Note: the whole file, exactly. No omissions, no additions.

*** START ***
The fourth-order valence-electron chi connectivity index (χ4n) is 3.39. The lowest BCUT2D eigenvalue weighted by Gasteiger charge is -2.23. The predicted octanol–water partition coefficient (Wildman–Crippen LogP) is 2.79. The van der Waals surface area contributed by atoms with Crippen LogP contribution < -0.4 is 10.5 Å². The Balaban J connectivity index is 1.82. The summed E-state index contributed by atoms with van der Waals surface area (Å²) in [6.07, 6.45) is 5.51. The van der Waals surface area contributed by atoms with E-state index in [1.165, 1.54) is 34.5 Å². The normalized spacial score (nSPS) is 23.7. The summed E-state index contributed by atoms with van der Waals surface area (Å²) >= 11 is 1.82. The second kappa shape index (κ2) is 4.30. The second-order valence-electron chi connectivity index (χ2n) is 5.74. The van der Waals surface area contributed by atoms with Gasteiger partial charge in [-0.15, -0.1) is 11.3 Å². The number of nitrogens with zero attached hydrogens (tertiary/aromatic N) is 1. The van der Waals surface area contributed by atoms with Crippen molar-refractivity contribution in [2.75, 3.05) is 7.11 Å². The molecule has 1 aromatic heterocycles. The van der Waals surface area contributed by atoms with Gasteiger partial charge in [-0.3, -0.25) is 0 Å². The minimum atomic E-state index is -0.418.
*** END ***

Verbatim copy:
The fourth-order valence-electron chi connectivity index (χ4n) is 3.39. The lowest BCUT2D eigenvalue weighted by Gasteiger charge is -2.23. The predicted octanol–water partition coefficient (Wildman–Crippen LogP) is 2.79. The van der Waals surface area contributed by atoms with Crippen LogP contribution < -0.4 is 10.5 Å². The Balaban J connectivity index is 1.82. The summed E-state index contributed by atoms with van der Waals surface area (Å²) in [6.07, 6.45) is 5.51. The van der Waals surface area contributed by atoms with E-state index in [1.165, 1.54) is 34.5 Å². The normalized spacial score (nSPS) is 23.7. The summed E-state index contributed by atoms with van der Waals surface area (Å²) >= 11 is 1.82. The second kappa shape index (κ2) is 4.30. The second-order valence-electron chi connectivity index (χ2n) is 5.74. The van der Waals surface area contributed by atoms with Gasteiger partial charge in [-0.15, -0.1) is 11.3 Å². The number of nitrogens with zero attached hydrogens (tertiary/aromatic N) is 1. The van der Waals surface area contributed by atoms with Crippen molar-refractivity contribution in [2.75, 3.05) is 7.11 Å². The molecule has 1 aromatic heterocycles. The van der Waals surface area contributed by atoms with Gasteiger partial charge in [-0.3, -0.25) is 0 Å². The minimum atomic E-state index is -0.418.